Covid-19; NIGERIA’S VULNERABILITY AND UNPREPAREDNESS


At the very moment, the global community is plagued by a disease that is no respecter of persons. We are in a season that he who extends an arm of kindness must take heed lest he be rewarded with viruses on his palms. Hence, the underlying question for Nigeria, just as for others, is not to be begged, but in dire need of a sincere answer – “what measures are put in place to curb the spread of the coronavirus?”
COVID-19, or novel coronavirus, as synonymously called due to its emergence in December 2019, is an infectious respiratory disease characterized by fever, sneezes, cough, high temperature and difficulty in breathing at the extreme. The virus spreads primarily through droplets generated when an infected person coughs or sneezes, or through droplets of saliva or discharge from the nose. Thus, the disease could be contracted through physical contacts such as handshaking, touching of infected surfaces, inter alia. Hence, the advocacy for social distancing and other precautionary measures.
The big statement about the pandemic is that Nigeria is vulnerable, yet unprepared. This is not a malicious statement because the very actions of the government and masses speak louder than the pen in this instance. How?
Firstly, a proper examination of the lockdown and its effects would suffice. On Monday 30th March, 2020, the directive of the Presidency to commence a lockdown in Lagos, Ogun and Abuja was carried out. Consecutively, some states followed suit. After its deadline, some more weeks were added. Yes, it is to the end that the virus is contained. However, the government and some masses still get some things wrong. Some individuals still flout the stay-at-home order. This is a breach and those caught are penalized. Well, the root cause of their flouting orders can be traced to the need for life’s necessities. This is where the government has a share of the blame. If the states are to be locked down, what provisions are put in place to cater for the needs of the masses – at worst, their daily bread? Surely, there are two killers now – the hunger within and virus without. If a balanced measure is not employed, the Nigeria we see may be wiped out, for we are not prepared.
In light of the above, I humbly comment on the modus operandi employed by some states to fight this pandemic. To what end is the directive of a 7am – 7pm curfew of some states? The feasible answer is its ability to curb the spread of the pandemic. In sincerity, how effective is this medium? I guess this is where the state governments are getting it twisted too. Naturally, a very large percentage of the populace do not work at night in open spaces. It is in the course of journeying and working to and fro by day that this virus is being spread. It is worthy to note that the virus moves when we move. Social distancing is mostly observed by day, not night when men sleep. We are not prepared!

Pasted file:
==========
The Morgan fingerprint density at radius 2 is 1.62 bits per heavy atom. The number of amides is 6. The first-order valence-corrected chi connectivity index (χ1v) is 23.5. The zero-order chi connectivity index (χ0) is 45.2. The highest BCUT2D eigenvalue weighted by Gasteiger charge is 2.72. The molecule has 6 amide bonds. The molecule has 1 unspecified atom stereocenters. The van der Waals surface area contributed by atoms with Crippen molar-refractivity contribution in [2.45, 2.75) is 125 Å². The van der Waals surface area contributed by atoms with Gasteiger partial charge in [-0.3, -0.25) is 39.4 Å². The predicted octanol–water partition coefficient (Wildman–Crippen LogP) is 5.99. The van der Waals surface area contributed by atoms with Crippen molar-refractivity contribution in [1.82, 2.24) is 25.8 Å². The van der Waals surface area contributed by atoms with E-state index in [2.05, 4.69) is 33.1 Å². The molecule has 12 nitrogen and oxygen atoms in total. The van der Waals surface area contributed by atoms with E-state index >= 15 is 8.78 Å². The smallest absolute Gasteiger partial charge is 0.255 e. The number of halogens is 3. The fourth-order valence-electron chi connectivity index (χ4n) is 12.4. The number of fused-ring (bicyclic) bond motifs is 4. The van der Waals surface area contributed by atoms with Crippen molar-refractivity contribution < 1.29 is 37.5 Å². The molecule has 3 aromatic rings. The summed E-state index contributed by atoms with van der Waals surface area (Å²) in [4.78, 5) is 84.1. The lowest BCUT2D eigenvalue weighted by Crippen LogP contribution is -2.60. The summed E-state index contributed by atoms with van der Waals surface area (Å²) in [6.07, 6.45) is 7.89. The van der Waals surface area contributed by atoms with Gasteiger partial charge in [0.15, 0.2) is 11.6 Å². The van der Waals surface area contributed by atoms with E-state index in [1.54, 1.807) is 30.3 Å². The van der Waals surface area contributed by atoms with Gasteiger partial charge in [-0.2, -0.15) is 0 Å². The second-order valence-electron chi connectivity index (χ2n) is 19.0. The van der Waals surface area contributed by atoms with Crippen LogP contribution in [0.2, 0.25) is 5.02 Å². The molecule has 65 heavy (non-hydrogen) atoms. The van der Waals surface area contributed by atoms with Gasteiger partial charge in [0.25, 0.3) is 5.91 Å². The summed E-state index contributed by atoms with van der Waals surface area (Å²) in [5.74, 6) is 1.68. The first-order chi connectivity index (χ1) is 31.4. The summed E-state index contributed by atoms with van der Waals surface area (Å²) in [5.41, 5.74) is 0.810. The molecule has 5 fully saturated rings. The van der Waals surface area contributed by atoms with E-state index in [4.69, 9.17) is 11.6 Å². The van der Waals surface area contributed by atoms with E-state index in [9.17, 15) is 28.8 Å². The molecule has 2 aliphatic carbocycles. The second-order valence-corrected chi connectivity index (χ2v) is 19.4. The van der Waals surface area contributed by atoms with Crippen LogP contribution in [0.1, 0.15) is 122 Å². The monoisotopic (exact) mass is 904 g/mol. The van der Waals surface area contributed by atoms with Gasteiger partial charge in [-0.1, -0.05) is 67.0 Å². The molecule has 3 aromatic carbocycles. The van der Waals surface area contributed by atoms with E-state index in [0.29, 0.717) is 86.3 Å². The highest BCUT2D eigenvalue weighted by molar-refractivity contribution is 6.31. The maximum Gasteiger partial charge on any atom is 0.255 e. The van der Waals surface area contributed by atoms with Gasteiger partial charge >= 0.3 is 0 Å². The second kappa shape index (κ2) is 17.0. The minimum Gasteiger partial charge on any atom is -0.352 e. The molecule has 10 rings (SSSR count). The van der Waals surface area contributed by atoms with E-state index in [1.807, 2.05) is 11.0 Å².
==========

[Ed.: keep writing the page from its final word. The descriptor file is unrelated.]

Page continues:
Furthermore, it is pertinent to shed light on the use of face masks. It is incessantly becoming hilarious. The Nigeria Centre for Disease Control (NCDC) and professional health bodies over the world have pronounced the use of face mask as a preventive measure to the pandemic, but many have made a funny show of it. Various designs are used with various fabric and plastic materials that only make us clowns and not hygienic. On 1st April, 2020, Nigeria, according to the NCDC update, recorded 174 cases. Barely a score and ten days after, she bagged a record of 2,170 cases. Permit me to take you on a brief mathematical journey. Looking at the geometric progression in the digits, there is a percentage increase of 1,147.14%. This is outrageous and alarming. No one needs to call me a prophet if I say we would have a double portion and it comes through. In fact, as at today, the figure stands at 4,787. If we do not intentionally carry out hygienic practices, I can not but say we are unprepared.
More so, the current state of the nation’s economy cannot be overlooked. Majority of the sectors are paralyzed at the moment – education, transportation and aviation sectors, to mention a few. One of the few sectors in active service is the health sector. Indeed, many thanks be to the health workers around the country and globe at large who work around the clock to savage the life of citizens. However, it is worthy to note that the nation’s economy is crumbling. Daily rates and statistics reveal that the nation’s Gross Domestic Product (GDP) is reducing. The price of oil in the international community has depreciated. What then do we say to the looming economic crisis in spite of Nigeria’s present status? We are unprepared!
It is of no new phenomenon that there is no established cure nor vaccine for the viral disease. Indubitably, Nigeria has a rich cultural heritage of herbs and spices. It is, thus, a welcome idea to say a trial in herbs may be an antidote to the coronavirus. However, adequate care and standardization must be taken in regard of acclaimed consumption and prescriptions from various so-called producers. If a contrary is done and consequences follow consecutively, many will remember I countlessly said “we are unprepared”.
To this end, the question at the introduction of this article must be answered, not just in words, but in actions. There is little done but more we can still do. A collective effort of the government and masses, with each arm playing its part industriously, will be most appreciated when we all come out of this.

Written by: AKANLE, Samuel Ayobami

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